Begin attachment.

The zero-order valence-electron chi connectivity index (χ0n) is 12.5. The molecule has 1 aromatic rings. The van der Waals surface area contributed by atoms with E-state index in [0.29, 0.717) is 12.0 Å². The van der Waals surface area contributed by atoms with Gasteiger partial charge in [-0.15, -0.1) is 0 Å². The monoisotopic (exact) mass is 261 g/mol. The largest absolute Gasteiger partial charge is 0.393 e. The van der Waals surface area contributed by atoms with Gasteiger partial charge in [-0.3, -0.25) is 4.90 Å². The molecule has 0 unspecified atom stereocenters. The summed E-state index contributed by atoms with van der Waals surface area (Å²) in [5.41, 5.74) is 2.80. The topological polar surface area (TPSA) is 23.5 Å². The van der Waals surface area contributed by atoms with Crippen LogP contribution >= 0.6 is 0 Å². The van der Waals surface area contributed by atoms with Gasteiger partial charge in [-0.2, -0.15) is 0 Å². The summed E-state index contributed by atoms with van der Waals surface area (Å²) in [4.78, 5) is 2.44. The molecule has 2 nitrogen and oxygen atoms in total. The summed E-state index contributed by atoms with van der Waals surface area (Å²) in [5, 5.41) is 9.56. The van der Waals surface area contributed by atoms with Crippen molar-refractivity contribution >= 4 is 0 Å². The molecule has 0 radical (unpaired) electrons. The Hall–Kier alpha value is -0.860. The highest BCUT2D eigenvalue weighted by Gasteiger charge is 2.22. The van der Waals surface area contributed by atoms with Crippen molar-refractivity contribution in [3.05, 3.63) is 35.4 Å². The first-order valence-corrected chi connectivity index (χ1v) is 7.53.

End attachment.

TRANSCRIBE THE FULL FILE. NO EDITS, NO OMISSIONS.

The zero-order valence-electron chi connectivity index (χ0n) is 12.5. The molecule has 1 aromatic rings. The van der Waals surface area contributed by atoms with E-state index in [0.29, 0.717) is 12.0 Å². The van der Waals surface area contributed by atoms with Gasteiger partial charge in [-0.15, -0.1) is 0 Å². The monoisotopic (exact) mass is 261 g/mol. The largest absolute Gasteiger partial charge is 0.393 e. The van der Waals surface area contributed by atoms with Gasteiger partial charge in [-0.3, -0.25) is 4.90 Å². The molecule has 0 unspecified atom stereocenters. The summed E-state index contributed by atoms with van der Waals surface area (Å²) in [5.41, 5.74) is 2.80. The topological polar surface area (TPSA) is 23.5 Å². The van der Waals surface area contributed by atoms with Crippen LogP contribution >= 0.6 is 0 Å². The van der Waals surface area contributed by atoms with Gasteiger partial charge in [-0.2, -0.15) is 0 Å². The summed E-state index contributed by atoms with van der Waals surface area (Å²) in [4.78, 5) is 2.44. The molecule has 2 nitrogen and oxygen atoms in total. The summed E-state index contributed by atoms with van der Waals surface area (Å²) in [5, 5.41) is 9.56. The van der Waals surface area contributed by atoms with Crippen molar-refractivity contribution >= 4 is 0 Å². The molecule has 0 radical (unpaired) electrons. The Hall–Kier alpha value is -0.860. The highest BCUT2D eigenvalue weighted by Gasteiger charge is 2.22. The van der Waals surface area contributed by atoms with Crippen molar-refractivity contribution in [3.05, 3.63) is 35.4 Å². The first-order valence-corrected chi connectivity index (χ1v) is 7.53.